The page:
Mobile networks are only networks

By January 9, 2009Mobile, TV

Yesterday Skype announced the release of a lite version of Skype that will run on Android phone and java-enabled phones.  Right now to use the Skype service you need to have a calling plan, so the carriers are OK.  But over time you have to think that will change – it is only a matter of time before an operator or MVNO breaks ranks and offers a data only Skype phone.  Then the house of cards will fall.  There is some similar analysis here.

As we have seen in the fixed line world, at the end of the day networks are only networks.  Their customer relationships put them in a great place to sell other services but in the long run forcing people into bundles that they don’t need is not a recipe for success.

This announcement brings the inevitable future a step closer – which is a good thing for the mobile internet.

I also think the internet will bring same unbundling logic to television where I predict we will see a separation of access and programming.

  • um… Not really, no.
    Long version:
    Conversations about Skype on mobile tend to confuse price arbitrage with technological disruption. Mobile operators are selling capacity labelled as 'data' at lower prices than that labelled as 'voice' because they want to drive adoption, and because there's not many people using it. That means that you can get 'flat rate unlimited data' for much less than it would cost to get flat rate unlimited UK calls, say. A by-product of this is an opportunity for a voice price arbitrage game which Skype (or any other VOIP player) can play. But Skype doesn't provide any real underlying technology improvement – the appeal of the presence-based address book etc is far outweighed by the fact that it uses 2-3x more wireless network capacity than a circuit-switched call.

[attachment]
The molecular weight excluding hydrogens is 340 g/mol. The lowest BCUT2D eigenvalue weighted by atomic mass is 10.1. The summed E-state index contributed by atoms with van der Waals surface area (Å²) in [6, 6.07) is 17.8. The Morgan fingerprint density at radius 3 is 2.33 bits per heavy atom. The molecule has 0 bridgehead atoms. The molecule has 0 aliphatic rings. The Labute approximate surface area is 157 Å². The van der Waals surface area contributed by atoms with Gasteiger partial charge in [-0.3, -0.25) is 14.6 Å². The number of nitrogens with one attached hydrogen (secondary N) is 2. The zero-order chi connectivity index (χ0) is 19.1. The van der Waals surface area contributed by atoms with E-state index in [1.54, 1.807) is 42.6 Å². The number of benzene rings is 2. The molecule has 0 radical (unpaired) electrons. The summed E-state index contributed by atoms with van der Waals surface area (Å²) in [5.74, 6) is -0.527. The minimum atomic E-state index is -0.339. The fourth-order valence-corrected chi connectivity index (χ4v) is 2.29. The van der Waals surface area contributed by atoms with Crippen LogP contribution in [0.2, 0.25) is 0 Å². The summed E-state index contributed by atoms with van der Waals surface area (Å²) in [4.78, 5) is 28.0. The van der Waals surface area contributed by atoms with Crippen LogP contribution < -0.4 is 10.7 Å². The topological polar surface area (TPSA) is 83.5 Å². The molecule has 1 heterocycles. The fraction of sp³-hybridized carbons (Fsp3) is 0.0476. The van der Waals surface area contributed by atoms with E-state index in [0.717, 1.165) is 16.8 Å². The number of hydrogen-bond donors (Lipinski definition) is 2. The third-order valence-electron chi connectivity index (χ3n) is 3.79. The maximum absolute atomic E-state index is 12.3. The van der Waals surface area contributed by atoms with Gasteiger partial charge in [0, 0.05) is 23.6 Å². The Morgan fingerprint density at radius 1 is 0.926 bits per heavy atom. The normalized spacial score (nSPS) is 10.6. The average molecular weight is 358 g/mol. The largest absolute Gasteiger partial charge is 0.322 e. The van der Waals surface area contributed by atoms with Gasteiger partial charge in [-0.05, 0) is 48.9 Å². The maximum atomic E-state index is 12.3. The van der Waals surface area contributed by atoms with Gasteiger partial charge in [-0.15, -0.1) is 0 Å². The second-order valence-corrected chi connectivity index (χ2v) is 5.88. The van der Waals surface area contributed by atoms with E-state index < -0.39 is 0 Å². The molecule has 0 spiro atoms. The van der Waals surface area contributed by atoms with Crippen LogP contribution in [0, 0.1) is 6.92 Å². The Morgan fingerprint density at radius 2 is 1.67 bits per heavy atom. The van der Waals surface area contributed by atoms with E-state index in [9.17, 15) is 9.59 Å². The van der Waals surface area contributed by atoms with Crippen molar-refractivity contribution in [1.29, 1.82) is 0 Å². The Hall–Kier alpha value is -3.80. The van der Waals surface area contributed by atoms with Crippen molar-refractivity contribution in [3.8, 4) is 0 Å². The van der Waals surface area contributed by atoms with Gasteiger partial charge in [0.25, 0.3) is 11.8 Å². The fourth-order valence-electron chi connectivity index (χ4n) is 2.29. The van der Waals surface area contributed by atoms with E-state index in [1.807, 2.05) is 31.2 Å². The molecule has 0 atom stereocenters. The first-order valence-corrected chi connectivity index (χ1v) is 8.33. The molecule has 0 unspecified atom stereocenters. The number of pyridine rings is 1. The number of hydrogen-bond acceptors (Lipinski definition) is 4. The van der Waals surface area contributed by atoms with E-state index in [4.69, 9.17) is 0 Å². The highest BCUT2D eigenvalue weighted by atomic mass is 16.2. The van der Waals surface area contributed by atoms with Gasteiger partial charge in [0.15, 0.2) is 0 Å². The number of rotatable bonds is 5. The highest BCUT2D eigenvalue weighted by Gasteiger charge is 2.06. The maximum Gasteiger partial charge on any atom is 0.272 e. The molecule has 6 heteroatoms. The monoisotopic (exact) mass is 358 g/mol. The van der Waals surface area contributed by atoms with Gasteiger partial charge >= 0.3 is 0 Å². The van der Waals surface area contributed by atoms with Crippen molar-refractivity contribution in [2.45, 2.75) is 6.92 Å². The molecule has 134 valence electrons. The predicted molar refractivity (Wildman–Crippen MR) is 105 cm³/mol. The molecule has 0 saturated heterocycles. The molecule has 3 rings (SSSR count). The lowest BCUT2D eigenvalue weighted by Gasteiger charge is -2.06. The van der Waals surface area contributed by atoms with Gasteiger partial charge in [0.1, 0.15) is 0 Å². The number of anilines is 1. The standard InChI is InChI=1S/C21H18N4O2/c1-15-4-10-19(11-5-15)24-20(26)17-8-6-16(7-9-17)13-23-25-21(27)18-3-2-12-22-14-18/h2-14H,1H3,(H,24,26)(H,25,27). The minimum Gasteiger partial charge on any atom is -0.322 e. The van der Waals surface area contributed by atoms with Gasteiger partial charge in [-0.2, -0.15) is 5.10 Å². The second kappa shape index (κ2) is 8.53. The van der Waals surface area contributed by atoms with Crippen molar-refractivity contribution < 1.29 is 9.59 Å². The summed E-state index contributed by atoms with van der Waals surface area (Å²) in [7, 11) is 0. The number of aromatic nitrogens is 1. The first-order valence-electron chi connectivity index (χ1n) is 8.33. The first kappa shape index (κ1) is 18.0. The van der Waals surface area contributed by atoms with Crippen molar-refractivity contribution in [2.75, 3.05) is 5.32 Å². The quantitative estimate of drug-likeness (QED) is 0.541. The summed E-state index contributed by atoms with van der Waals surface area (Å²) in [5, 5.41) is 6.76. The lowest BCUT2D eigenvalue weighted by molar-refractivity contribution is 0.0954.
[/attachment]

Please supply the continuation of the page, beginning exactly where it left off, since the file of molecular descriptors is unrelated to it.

In other words, mobile Skype isn't a better technology – it's a way to hack price plans.

    On a small scale, no-one will care much except people like us. But ultimately all that a price arbitrage game can do is roll up an artificial difference in pricing, and push market prices towards the underlying economics, and that can work in both directions. In this case, the artificiality isn't in the voice prices – it's in the data prices, which are artificially low for a variety of reasons (marketing, empty networks…). So, if this VOIP arbitrage game becomes a big deal, it will be squashed, or the tariffs adjusted to make it pointless. You can have flat rate data for £5/month – if you buy £40 of voice. Or vice versa. These are just labels – there is no ' £5/month unlimited usage' proposition waiting to be unbundled and sold by itself.

    This is because of the biggest thing internet people tend not to understand about mobile: that mobile operators have a significant marginal cost of carriage. Adding more traffic costs them money, and operators set their pricing based on the money they need to cover their costs at a given level of usage. The rest is just labels and marketing. If you're using the same underlying network capacity for 'data' instead of 'voice' then you will ultimately have to pay the same, regardless of the label. Sorry.

    SHORT VERSION:
    Mobile operators will only be willing to offer a £10/month Skype-friendly data-only tariff at the same time as they're willing to offer the equivalent flat-rate deal for conventional voice. They'd probably never be able to cover their costs at that point, but if they did, why bother with Skype anyway? Clearly, you need to hire me to explain all this in more detail 😉

  • Benedict – I don't think we are saying radically different things. Voice is just data after all. Further, I didn't comment on price in my post – and ultimately the charge per packet should be the same whatever it contains.

    What irks me about operators at the moment is that they are using their position in the voice market to control data services – and holding up innovation in the process. The Skype announcement weakens that control.

    Thanks for the well thought out comment.
    Nic Brisbourne
    Partner, DFJ Esprit
    Email: [email protected]
    Tel: 07990 567 993
    Blog: http://www.theequitykicker.com

  • Benedict – I don't think we are saying radically different things. Voice is just data after all. Further, I didn't comment on price in my post – and ultimately the charge per packet should be the same whatever it contains.

    What irks me about operators at the moment is that they are using their position in the voice market to control data services – and holding up innovation in the process. The Skype announcement weakens that control.

    Thanks for the well thought out comment.
    Nic Brisbourne
    Partner, DFJ Esprit
    Email: [email protected]
    Tel: 07990 567 993
    Blog: http://www.theequitykicker.com

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